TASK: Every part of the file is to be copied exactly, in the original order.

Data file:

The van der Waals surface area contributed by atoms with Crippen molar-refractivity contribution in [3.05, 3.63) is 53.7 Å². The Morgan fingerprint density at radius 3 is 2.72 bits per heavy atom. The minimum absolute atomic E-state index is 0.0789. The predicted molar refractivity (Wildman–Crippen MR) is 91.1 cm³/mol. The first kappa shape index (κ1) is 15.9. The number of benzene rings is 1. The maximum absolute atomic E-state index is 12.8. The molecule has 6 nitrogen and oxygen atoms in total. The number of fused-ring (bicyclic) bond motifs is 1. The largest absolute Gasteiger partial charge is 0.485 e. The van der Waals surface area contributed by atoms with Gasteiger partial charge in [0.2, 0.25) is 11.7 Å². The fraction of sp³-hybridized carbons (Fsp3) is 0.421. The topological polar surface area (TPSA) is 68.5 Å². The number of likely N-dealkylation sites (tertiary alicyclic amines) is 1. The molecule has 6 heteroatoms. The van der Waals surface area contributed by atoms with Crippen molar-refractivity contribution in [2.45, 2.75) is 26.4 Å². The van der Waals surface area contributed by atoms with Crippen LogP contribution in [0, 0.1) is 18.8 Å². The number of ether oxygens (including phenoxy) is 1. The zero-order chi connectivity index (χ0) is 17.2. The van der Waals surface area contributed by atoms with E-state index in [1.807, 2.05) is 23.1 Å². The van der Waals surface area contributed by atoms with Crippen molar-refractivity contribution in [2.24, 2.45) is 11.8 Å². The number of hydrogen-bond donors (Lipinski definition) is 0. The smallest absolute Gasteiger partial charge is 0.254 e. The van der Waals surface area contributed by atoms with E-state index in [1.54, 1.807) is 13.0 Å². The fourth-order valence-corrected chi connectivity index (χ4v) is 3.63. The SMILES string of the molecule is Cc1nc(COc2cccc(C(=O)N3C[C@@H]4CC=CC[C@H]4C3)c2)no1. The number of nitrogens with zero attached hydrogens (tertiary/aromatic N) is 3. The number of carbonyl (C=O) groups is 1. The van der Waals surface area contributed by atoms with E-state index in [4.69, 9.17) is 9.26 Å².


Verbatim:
The van der Waals surface area contributed by atoms with Crippen molar-refractivity contribution in [3.05, 3.63) is 53.7 Å². The Morgan fingerprint density at radius 3 is 2.72 bits per heavy atom. The minimum absolute atomic E-state index is 0.0789. The predicted molar refractivity (Wildman–Crippen MR) is 91.1 cm³/mol. The first kappa shape index (κ1) is 15.9. The number of benzene rings is 1. The maximum absolute atomic E-state index is 12.8. The molecule has 6 nitrogen and oxygen atoms in total. The number of fused-ring (bicyclic) bond motifs is 1. The largest absolute Gasteiger partial charge is 0.485 e. The van der Waals surface area contributed by atoms with Gasteiger partial charge in [0.2, 0.25) is 11.7 Å². The fraction of sp³-hybridized carbons (Fsp3) is 0.421. The topological polar surface area (TPSA) is 68.5 Å². The number of likely N-dealkylation sites (tertiary alicyclic amines) is 1. The molecule has 6 heteroatoms. The van der Waals surface area contributed by atoms with Crippen molar-refractivity contribution in [2.45, 2.75) is 26.4 Å². The van der Waals surface area contributed by atoms with Crippen LogP contribution in [0, 0.1) is 18.8 Å². The number of ether oxygens (including phenoxy) is 1. The zero-order chi connectivity index (χ0) is 17.2. The van der Waals surface area contributed by atoms with E-state index in [1.807, 2.05) is 23.1 Å². The van der Waals surface area contributed by atoms with Crippen molar-refractivity contribution in [2.24, 2.45) is 11.8 Å². The number of hydrogen-bond donors (Lipinski definition) is 0. The smallest absolute Gasteiger partial charge is 0.254 e. The van der Waals surface area contributed by atoms with E-state index in [1.54, 1.807) is 13.0 Å². The fourth-order valence-corrected chi connectivity index (χ4v) is 3.63. The SMILES string of the molecule is Cc1nc(COc2cccc(C(=O)N3C[C@@H]4CC=CC[C@H]4C3)c2)no1. The number of nitrogens with zero attached hydrogens (tertiary/aromatic N) is 3. The number of carbonyl (C=O) groups is 1. The van der Waals surface area contributed by atoms with E-state index in [4.69, 9.17) is 9.26 Å².